• 00:30:00 In this section of the Poder Entrevista with Reginaldo Arcuri, president of the FarmaBrasil group, the discussion revolves around the importance of local production of medicines in Brazil and the challenges faced due to cheaper production in countries like India and China, with significant subsidies for researchers and development. Arcuri argues that these countries' abilities to produce medicines artificially cheaper makes it difficult for Brazil to compete and establish a balance for national medicine production. In contrast, the US, which is 70% of the global market for medicines and a leader in innovation, has protectionist tariffs, such as the one imposed by Trump and maintained by Biden, to safeguard their industries. In Brazil, there is a neoliberal ideology that discourages tariffs and support for the national industry, but the need is to find ways to incentivize real innovation and competitive global companies, rather than relying on subsidies. The pharmaceutical industry generates approximately 100 billion reais annually in Brazil, contributing around 3% to the PIB, and the country is in the process of developing technologically in some biotech and chemical synthesis areas. The government has shown signs of investment in this process, but the Brazilian industry seeks modern regulation focused on innovation, with coordination among various government departments, such as the Finance Ministry, Receita Federal, Ministério da Saúde, TCU, Agu CGU, and Anvisa.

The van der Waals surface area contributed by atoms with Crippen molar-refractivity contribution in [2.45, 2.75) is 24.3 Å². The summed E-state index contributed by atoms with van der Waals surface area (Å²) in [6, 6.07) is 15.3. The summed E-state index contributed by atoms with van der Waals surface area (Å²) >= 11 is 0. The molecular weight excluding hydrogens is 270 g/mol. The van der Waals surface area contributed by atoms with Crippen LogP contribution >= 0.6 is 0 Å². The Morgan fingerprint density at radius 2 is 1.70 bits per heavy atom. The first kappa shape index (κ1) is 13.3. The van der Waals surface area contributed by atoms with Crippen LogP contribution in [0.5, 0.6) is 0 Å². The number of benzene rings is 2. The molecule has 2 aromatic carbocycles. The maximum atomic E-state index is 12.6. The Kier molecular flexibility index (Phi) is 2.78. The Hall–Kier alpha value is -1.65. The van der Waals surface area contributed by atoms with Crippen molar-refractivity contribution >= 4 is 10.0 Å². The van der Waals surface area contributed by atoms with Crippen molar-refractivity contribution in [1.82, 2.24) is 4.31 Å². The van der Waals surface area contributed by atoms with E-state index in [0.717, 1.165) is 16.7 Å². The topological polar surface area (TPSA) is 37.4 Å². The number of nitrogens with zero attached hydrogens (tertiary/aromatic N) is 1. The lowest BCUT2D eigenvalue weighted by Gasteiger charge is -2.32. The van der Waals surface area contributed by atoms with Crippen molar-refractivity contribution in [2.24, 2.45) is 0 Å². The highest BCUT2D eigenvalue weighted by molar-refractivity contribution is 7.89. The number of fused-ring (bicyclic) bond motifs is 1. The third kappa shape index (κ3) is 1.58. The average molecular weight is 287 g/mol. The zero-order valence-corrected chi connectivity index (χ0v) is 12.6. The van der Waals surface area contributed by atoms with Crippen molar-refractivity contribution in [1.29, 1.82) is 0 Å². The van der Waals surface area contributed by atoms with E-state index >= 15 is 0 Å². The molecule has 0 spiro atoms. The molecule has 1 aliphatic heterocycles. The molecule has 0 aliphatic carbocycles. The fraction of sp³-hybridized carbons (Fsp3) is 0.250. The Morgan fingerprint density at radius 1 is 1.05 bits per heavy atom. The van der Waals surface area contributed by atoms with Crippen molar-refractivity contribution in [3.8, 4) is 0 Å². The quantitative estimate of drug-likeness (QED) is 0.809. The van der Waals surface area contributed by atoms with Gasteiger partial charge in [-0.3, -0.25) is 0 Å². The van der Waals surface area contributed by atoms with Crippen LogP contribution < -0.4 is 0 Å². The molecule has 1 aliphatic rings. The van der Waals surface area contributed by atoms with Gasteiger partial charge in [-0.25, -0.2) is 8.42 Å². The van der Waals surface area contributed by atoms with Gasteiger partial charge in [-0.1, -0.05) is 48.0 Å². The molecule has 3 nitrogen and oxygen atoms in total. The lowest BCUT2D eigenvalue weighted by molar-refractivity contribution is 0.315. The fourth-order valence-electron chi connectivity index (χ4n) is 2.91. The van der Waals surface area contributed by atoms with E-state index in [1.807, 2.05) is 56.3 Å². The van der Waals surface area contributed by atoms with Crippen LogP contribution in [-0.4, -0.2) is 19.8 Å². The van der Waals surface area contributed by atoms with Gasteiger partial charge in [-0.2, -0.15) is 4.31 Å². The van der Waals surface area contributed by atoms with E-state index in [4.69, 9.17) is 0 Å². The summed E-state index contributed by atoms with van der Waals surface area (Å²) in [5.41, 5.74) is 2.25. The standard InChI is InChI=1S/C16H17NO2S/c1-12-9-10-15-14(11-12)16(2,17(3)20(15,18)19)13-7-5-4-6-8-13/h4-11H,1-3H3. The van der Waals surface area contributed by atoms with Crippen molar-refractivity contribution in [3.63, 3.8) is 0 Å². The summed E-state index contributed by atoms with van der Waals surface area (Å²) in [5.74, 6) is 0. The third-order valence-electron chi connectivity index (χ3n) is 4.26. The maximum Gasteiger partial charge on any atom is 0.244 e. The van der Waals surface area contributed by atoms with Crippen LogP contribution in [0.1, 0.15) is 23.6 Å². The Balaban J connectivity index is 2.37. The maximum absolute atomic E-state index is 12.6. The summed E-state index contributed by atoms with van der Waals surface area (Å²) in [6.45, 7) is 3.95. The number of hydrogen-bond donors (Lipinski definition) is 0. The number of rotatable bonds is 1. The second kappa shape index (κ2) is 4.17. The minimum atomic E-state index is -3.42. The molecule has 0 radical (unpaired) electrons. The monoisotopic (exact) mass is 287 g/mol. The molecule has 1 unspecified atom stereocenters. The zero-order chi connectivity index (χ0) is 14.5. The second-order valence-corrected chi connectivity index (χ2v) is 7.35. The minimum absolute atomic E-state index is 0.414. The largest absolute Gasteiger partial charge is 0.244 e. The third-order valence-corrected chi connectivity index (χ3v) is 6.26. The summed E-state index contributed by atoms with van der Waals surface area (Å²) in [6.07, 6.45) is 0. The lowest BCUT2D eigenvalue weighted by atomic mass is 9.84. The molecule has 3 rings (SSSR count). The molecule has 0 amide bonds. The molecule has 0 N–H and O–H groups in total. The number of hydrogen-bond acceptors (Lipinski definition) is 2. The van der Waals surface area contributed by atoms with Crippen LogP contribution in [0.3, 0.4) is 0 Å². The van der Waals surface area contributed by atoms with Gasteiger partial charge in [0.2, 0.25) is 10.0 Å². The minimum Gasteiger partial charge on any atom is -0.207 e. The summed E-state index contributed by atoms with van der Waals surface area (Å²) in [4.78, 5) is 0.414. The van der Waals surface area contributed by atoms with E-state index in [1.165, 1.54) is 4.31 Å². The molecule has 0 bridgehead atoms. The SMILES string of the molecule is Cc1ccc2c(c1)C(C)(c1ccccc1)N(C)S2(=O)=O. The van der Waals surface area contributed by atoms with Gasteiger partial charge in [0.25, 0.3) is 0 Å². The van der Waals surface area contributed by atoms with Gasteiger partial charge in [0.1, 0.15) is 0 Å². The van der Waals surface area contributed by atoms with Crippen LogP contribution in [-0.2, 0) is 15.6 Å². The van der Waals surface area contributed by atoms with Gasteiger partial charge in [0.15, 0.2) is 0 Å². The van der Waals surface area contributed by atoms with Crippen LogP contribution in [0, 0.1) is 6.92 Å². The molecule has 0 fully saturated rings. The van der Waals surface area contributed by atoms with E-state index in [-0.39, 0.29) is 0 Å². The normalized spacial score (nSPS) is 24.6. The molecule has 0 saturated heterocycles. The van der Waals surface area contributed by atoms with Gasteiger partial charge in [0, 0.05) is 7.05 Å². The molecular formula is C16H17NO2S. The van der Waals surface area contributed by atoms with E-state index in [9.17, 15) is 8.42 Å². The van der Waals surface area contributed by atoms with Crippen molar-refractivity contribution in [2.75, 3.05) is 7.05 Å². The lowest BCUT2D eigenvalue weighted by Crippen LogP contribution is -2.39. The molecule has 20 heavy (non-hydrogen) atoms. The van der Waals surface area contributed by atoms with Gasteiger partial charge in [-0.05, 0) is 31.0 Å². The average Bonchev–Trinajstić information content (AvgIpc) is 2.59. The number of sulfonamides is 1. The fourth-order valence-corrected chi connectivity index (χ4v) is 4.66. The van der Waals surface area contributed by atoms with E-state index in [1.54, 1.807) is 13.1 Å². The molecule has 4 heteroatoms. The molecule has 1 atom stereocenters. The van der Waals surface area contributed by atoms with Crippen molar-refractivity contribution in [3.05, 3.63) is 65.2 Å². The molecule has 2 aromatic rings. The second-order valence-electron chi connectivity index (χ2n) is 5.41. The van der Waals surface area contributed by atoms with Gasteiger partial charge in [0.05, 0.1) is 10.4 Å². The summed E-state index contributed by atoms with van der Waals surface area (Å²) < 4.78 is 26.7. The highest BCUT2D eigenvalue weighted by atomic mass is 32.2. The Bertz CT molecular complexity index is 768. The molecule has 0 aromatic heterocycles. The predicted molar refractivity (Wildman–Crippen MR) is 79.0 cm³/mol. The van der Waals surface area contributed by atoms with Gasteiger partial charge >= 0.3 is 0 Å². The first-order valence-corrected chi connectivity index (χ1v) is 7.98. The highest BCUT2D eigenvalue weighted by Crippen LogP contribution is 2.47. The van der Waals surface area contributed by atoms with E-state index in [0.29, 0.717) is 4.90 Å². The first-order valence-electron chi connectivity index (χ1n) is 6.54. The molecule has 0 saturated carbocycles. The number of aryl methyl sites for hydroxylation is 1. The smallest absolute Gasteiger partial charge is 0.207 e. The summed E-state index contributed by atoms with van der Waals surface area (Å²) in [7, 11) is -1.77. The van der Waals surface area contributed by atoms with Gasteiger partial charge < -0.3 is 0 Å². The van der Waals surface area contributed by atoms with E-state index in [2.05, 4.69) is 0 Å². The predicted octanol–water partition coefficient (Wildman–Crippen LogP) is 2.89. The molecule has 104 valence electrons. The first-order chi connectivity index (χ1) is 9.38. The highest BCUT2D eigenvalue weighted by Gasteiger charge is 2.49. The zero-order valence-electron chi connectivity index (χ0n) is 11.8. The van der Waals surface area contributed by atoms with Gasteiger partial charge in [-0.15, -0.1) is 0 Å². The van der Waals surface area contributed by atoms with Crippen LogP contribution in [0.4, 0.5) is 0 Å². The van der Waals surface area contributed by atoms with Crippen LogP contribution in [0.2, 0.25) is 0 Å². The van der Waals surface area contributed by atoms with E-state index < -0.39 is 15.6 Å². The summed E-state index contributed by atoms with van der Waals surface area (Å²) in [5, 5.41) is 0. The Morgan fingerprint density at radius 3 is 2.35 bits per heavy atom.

• 00:35:00 In this section of the "Poder Entrevista" YouTube video, Reginaldo Arcuri, the president of FarmaBrasil, discusses the central mission of his organization, which is to ensure the safety, quality, and efficacy of medications and other related products for the Brazilian population. He emphasizes the importance of innovation and Agility in regulation, as long approval times are necessary for effective regulation but should not be excessively long due to issues of staffing or technology. Arcuri compares the approval processes and procedures of regulatory agencies such as the FDA, EMA, Health Canada, and Swiss Medical to those of INPI in Brazil. The interview was recorded at the Poder 360 studio in Brasilia on November 8, 2023. To stay informed, viewers are encouraged to subscribe to the Poder 360 channel, turn on notifications, and not miss any relevant information.